The Aorounga Crater is an impact crater located in northern Chad just south of the Tibesti Mountains in the central Sahara desert. Measuring 12 kilometers across, the crater was formed about 340 million years ago by the impact of a meteorite. At the center of the crater is a dark peak, or central highland, caused by material splashing up after the impact. This peak is surrounded by a small sand-filled trough. That trough is ringed by rocks.
The linear ridges found crossing the crater are known as yardangs. These ridges are formed by wind erosion which exposes rock layers. The winds crossing the Aorounga Crater are unidirectional and flow from the northeast causing the sand dunes between the yardangs to migrate to the southwest.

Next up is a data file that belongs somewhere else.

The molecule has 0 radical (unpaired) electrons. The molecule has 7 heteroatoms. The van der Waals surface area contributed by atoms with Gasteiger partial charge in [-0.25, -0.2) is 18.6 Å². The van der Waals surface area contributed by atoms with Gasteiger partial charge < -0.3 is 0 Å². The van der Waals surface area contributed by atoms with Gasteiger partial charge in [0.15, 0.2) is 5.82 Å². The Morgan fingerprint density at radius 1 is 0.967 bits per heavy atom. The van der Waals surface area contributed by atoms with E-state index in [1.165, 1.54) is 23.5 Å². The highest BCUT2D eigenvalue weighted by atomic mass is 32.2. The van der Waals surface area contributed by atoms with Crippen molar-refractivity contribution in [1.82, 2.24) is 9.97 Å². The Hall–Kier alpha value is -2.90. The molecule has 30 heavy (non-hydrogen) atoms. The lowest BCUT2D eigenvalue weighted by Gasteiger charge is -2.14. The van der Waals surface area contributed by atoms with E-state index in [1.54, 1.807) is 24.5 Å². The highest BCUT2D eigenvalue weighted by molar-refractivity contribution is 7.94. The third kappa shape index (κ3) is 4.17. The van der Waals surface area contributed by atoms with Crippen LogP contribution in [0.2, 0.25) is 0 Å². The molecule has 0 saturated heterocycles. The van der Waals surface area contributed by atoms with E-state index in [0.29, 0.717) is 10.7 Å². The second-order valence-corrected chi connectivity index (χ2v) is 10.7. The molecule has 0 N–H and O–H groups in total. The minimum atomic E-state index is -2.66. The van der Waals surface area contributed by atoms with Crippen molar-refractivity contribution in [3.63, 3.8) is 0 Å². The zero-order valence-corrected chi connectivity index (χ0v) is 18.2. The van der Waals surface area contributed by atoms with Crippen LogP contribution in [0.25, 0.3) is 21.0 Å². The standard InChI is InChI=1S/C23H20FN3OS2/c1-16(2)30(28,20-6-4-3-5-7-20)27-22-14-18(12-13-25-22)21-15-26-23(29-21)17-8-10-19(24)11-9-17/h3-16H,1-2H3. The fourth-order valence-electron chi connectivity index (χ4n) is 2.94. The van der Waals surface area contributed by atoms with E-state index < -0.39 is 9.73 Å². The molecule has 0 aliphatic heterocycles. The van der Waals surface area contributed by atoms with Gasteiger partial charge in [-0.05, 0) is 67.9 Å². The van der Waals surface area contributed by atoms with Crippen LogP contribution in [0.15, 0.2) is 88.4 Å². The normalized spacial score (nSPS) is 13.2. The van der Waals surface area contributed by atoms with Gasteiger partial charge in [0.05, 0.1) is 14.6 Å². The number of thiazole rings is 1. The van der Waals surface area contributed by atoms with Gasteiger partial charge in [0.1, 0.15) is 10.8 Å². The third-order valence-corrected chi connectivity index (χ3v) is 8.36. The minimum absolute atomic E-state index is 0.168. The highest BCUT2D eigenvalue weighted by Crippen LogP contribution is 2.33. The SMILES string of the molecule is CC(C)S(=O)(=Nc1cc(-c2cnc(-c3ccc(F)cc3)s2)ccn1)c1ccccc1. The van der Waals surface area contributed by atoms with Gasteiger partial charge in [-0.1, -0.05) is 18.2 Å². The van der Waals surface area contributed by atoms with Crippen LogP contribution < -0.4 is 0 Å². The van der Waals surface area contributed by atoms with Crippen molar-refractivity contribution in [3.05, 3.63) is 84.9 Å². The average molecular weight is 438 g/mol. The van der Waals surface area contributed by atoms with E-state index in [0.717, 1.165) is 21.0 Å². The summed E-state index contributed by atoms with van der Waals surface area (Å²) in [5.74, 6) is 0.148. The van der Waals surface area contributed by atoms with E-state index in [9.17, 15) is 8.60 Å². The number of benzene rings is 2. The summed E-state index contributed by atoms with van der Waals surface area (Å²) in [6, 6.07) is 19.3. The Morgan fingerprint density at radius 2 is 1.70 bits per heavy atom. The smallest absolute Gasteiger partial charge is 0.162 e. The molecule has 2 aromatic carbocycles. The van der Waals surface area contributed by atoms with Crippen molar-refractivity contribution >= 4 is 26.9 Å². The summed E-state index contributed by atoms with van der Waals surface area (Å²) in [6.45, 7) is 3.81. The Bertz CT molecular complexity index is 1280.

Japan’s ALOS satellite captured the above image of the Aorounga Crater on November 3, 2010.
- Geography of Impact Craters
- Manicouagan Crater: The Earth’s Largest Impact Crater Visible from Space